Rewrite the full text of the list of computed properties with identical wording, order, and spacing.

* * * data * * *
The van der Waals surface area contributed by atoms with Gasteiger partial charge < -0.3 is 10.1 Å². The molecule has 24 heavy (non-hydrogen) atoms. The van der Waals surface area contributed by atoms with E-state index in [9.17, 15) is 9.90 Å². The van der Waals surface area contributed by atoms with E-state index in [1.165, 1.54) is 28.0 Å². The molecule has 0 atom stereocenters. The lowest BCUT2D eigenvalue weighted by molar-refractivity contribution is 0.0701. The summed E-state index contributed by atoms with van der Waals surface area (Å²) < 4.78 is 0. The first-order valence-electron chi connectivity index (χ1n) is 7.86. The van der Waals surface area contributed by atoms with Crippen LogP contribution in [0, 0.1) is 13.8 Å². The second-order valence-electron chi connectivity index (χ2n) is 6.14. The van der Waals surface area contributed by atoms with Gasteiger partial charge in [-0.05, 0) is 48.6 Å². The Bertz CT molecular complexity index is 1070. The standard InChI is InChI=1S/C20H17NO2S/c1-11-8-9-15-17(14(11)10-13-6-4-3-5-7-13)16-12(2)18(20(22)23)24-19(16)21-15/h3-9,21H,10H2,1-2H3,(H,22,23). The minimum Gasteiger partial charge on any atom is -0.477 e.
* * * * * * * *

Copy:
The van der Waals surface area contributed by atoms with Gasteiger partial charge < -0.3 is 10.1 Å². The molecule has 24 heavy (non-hydrogen) atoms. The van der Waals surface area contributed by atoms with E-state index in [9.17, 15) is 9.90 Å². The van der Waals surface area contributed by atoms with E-state index in [1.165, 1.54) is 28.0 Å². The molecule has 0 atom stereocenters. The lowest BCUT2D eigenvalue weighted by molar-refractivity contribution is 0.0701. The summed E-state index contributed by atoms with van der Waals surface area (Å²) < 4.78 is 0. The first-order valence-electron chi connectivity index (χ1n) is 7.86. The van der Waals surface area contributed by atoms with Crippen LogP contribution in [0, 0.1) is 13.8 Å². The second-order valence-electron chi connectivity index (χ2n) is 6.14. The van der Waals surface area contributed by atoms with Gasteiger partial charge in [-0.05, 0) is 48.6 Å². The Bertz CT molecular complexity index is 1070. The standard InChI is InChI=1S/C20H17NO2S/c1-11-8-9-15-17(14(11)10-13-6-4-3-5-7-13)16-12(2)18(20(22)23)24-19(16)21-15/h3-9,21H,10H2,1-2H3,(H,22,23). The minimum Gasteiger partial charge on any atom is -0.477 e.